Cessna's new piston single makes first production flight
Able to cruise across the continental United States with a single fuel stop, climb to 25,000 feet, and deliver an expected top speed of 235 knots, the much-anticipated Cessna TTx (announced in 2011 as the Corvalis TTx), made its first production flight March 2. The new model was covered in detail in the September 2012 edition of AOPA Pilot.
Lifting off from the Cessna factory in Independence, Kan., the TTx climbed to 17,000 feet and reached 213 knots on this flight, the first by a production aircraft, with Brian Steele, Cessna’s business leader for the TTx, highlighting “nimble” handling and speed in a news release.
“It's the world's fastest fixed gear, single engine piston aircraft in production,” Steele said. “Pilots who like to go fast and go in style are going to enjoy the TTx."
Cessna began production of the TTx in 2012, and announced the new model in 2011. The aircraft has logged 275 flights and 339 hours during development.
The TTx will be the first aircraft equipped with Garmin 2000 avionics with 14.1-inch displays and touch-screen controls. The package includes Garmin’s Electronic Stability Protection (ESP) system, a feature designed to help pilots remain within the flight envelope. The four-seat interior is stitched leather, and comfort is important in an airplane able to cross the continental U.S. on one stop with fuel-efficient settings.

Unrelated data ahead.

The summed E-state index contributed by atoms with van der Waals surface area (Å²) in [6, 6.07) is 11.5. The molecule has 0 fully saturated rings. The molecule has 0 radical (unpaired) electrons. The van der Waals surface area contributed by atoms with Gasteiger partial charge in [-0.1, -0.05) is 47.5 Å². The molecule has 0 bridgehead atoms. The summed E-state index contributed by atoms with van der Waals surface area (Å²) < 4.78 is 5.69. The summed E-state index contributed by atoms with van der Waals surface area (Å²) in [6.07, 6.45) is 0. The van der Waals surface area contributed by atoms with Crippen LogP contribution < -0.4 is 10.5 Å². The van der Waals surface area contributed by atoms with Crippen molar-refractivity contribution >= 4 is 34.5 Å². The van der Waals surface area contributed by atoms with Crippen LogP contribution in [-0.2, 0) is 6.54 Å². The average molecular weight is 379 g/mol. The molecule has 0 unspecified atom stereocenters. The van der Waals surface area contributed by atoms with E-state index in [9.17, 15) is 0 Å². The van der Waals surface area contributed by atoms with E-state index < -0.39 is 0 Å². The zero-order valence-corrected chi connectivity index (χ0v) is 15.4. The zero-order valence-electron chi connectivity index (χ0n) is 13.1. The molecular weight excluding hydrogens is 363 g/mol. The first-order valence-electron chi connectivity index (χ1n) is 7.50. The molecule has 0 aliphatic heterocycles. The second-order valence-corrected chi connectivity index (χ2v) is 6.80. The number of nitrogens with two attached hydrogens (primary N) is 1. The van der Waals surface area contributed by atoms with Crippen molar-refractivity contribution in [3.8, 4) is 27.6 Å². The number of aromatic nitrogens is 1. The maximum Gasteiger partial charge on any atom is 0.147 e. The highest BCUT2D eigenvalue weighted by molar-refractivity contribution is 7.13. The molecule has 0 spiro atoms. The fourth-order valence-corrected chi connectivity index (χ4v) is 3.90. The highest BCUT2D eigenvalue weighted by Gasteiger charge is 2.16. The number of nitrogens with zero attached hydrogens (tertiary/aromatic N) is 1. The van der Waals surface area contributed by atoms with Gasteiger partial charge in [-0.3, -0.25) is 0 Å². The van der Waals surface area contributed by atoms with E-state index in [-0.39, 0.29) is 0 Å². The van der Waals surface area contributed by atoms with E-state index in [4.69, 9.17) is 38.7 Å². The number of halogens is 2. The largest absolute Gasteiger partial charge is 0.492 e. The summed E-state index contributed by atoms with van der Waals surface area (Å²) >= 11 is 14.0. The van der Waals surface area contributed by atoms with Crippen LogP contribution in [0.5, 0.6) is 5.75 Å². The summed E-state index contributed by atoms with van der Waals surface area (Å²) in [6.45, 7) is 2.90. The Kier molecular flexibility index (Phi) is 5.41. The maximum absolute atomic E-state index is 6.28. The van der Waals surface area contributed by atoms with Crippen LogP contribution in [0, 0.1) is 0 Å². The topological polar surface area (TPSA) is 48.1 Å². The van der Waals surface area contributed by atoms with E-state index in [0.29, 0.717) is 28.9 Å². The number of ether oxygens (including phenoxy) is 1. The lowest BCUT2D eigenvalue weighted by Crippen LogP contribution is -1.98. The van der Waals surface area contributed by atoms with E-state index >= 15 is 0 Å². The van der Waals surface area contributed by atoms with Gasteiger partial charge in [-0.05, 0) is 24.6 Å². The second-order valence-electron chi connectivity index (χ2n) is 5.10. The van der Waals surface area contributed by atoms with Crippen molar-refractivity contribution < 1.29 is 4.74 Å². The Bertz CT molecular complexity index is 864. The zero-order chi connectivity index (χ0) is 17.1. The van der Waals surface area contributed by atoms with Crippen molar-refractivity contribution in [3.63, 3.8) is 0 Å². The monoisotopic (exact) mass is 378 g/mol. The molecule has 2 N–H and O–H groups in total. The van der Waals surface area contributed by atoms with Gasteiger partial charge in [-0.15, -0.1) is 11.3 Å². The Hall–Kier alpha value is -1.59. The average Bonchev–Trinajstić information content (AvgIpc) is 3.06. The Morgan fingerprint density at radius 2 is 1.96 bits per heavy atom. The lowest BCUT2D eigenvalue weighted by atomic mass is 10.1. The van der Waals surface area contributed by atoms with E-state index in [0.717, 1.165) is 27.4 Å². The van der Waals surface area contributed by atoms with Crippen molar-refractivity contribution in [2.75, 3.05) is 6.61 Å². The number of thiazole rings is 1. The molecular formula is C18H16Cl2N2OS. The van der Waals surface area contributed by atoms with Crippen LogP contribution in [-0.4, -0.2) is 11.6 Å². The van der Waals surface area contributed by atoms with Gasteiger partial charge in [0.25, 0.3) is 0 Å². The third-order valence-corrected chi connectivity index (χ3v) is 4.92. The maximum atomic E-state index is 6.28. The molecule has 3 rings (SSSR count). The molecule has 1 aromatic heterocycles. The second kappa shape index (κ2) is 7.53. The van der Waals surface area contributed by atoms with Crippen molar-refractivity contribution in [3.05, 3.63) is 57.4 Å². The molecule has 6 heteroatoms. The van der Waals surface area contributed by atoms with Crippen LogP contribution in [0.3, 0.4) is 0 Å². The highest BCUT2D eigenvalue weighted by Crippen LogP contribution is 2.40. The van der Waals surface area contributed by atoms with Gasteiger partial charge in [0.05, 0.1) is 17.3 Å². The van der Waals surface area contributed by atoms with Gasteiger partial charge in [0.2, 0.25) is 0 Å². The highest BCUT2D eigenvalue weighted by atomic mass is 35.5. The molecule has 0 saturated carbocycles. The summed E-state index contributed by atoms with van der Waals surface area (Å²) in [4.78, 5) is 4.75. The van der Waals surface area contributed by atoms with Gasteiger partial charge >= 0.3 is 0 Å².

“This program has many passionate followers, and this is a moment we've all been eagerly anticipating,” said Jodi Noah, Cessna's senior vice president of single engine/propeller aircraft, in a news release.
The base price for the standard TTx is $733,950, an increase of $950 since the model was first announced, and a Cessna spokesman said the absence of “Corvalis” from the latest TTxannouncement is deliberate. The company website still uses the “Corvalis” name, but the company is shifting away from that and will call the new model the Cessna TTx. The new aircraft is an update of the Columbia 400, which became the Cessna 400 TT (Twin Turbo) following Cessna’s acquisition of Columbia Aircraft.
March 7, 2013